The health of your baby will depend in no small part to your own state of health. There are issues of diet, rest, exercise, stress management, and specific issues related to your personal health history that need to be understood as you progress through your pregnancy.
As a primer, we would like to share with you the following summary from the American College of Obstetricians and Gynecologists’ revised guidelines for exercising while pregnant (from Obstetrics & Gynecology 2002; 99: 171-173). The guidelines were last updated in February 1994.
Exercise Guidelines from American College of Obstetricians Obstetrics & Gynecology 2002; 99: 171-173
- In the absence of contraindications (see List A), pregnant women are encouraged to engage in 30 minutes or more of moderate exercise a day on most, if not all, days of the week. As always, check with your doctor before beginning any exercise program.
- After the first trimester, pregnant women should avoid supine (on your back) positions during exercise. Motionless standing should be avoided as well.
- Participation in a wide range of recreational activities appears to be safe. However, activities with a high risk for falling or abdominal trauma should be avoided during pregnancy, such as ice hockey, soccer, basketball, gymnastics, horseback riding, downhill skiing and vigorous racquet sports.
- Scuba diving should be avoided throughout pregnancy.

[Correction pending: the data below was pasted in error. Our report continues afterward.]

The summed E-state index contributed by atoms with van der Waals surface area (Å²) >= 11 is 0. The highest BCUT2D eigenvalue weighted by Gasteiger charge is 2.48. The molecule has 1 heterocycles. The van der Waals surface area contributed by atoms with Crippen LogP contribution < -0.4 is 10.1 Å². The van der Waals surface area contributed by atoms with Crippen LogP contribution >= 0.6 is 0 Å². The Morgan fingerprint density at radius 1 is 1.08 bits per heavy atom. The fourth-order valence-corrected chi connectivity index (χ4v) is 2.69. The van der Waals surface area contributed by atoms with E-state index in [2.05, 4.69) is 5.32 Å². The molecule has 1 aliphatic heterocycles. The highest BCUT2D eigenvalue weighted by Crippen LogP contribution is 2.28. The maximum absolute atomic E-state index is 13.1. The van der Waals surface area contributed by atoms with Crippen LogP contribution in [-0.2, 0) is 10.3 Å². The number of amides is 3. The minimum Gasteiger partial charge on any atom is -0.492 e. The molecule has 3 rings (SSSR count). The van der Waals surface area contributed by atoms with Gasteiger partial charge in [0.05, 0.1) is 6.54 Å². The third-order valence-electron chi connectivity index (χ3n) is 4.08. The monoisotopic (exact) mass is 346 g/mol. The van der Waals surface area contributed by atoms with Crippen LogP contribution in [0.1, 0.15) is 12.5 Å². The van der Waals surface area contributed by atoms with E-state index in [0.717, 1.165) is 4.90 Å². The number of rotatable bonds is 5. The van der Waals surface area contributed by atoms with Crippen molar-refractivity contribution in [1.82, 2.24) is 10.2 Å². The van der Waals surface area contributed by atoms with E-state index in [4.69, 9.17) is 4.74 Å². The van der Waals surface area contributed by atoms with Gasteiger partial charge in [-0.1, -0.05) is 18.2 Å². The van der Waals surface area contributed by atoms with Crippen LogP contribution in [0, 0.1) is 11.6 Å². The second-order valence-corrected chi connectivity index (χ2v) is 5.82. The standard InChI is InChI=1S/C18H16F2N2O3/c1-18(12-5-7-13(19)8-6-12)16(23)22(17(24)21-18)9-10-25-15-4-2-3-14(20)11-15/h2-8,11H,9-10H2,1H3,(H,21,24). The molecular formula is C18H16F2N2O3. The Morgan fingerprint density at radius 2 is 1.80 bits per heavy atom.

- Exertion at altitudes of up to 6,000 feet appears to be safe; however, engaging in physical activities at higher altitudes carries various risks.
Absolute Contraindications to Aerobic Exercise During Pregnancy
- Hemodynamically (pertaining to the movements involved in circulation of the blood) significant heart disease
- Restrictive lung disease
- Incompetent cervix/cerclage
- Multiple gestation at risk for premature labor
- Persistent second- or third-trimester bleeding
- Placenta previa after 26 weeks of gestation
- Premature labor during the current pregnancy
- Ruptured membranes
- Preeclampsia/pregnancy-induced hypertension
Warning Signs to Stop Exercising and Call Your Doctor
- Vaginal bleeding
- Dyspnea (difficult or labored breathing) prior to exertion
- Chest pain
- Muscle weakness
- Calf pain or swelling
- Preterm labor
- Decreased fetal movement
- Amniotic fluid leakage